Cape Shoveller

Introduction: The Cape shoveller (Anas smithii) was named after Sir Andrew Smith (1797-1872), a Scottish ornithologist who was also the first Director of the South African Museum in Cape Town. Typical habitats include salt pans, saline lagoons, tidal estuaries, sewage works and shallow freshwater wetlands with an abundance of plankton. They are usually seen in pairs or small groups, grouping with other species of waterfowl.

Distribution: Central Namibia, Etosha National Park, Swakopmund, Walvis Bay Lagoon and scattered populations in the northern Namib Desert coastal regions.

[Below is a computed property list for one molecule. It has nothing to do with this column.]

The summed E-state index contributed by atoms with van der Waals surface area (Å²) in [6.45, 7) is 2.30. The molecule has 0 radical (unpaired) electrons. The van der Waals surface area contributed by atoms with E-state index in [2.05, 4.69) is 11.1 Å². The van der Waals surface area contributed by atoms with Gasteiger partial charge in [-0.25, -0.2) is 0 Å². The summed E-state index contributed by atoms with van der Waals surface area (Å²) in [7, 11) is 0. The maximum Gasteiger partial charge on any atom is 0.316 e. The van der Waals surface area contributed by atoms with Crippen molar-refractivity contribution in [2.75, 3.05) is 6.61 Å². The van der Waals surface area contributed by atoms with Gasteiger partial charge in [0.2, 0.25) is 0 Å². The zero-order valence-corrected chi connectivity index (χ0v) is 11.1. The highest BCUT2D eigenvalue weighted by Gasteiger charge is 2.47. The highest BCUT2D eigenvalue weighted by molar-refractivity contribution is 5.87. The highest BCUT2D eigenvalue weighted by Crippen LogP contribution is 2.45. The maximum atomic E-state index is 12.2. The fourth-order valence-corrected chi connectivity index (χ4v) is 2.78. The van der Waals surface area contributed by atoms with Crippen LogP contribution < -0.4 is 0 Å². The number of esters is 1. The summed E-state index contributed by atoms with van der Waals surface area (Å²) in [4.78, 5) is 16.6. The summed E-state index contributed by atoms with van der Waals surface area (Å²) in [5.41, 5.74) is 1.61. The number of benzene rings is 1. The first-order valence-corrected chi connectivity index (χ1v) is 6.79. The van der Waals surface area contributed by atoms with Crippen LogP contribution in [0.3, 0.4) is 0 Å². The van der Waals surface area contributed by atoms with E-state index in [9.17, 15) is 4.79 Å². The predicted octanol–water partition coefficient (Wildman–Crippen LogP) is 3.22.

Diet: Snails, insects, platanna, plant matter, tadpoles, leaves and stems.

Description: A small to medium-sized duck that forage near the surface of the water by up-ending or dabbling. Pairs bond temporarily for mating and after breeding the male abandons the female during or after incubation.

Breeding: Females lay between 7 and 10 eggs in January, July to August, in a nest built by the female developed from a scrape in the ground from surrounding vegetation.

Size: 53cm.

Weight: 645g.

Birds of Namibia Wildlife of Namibia

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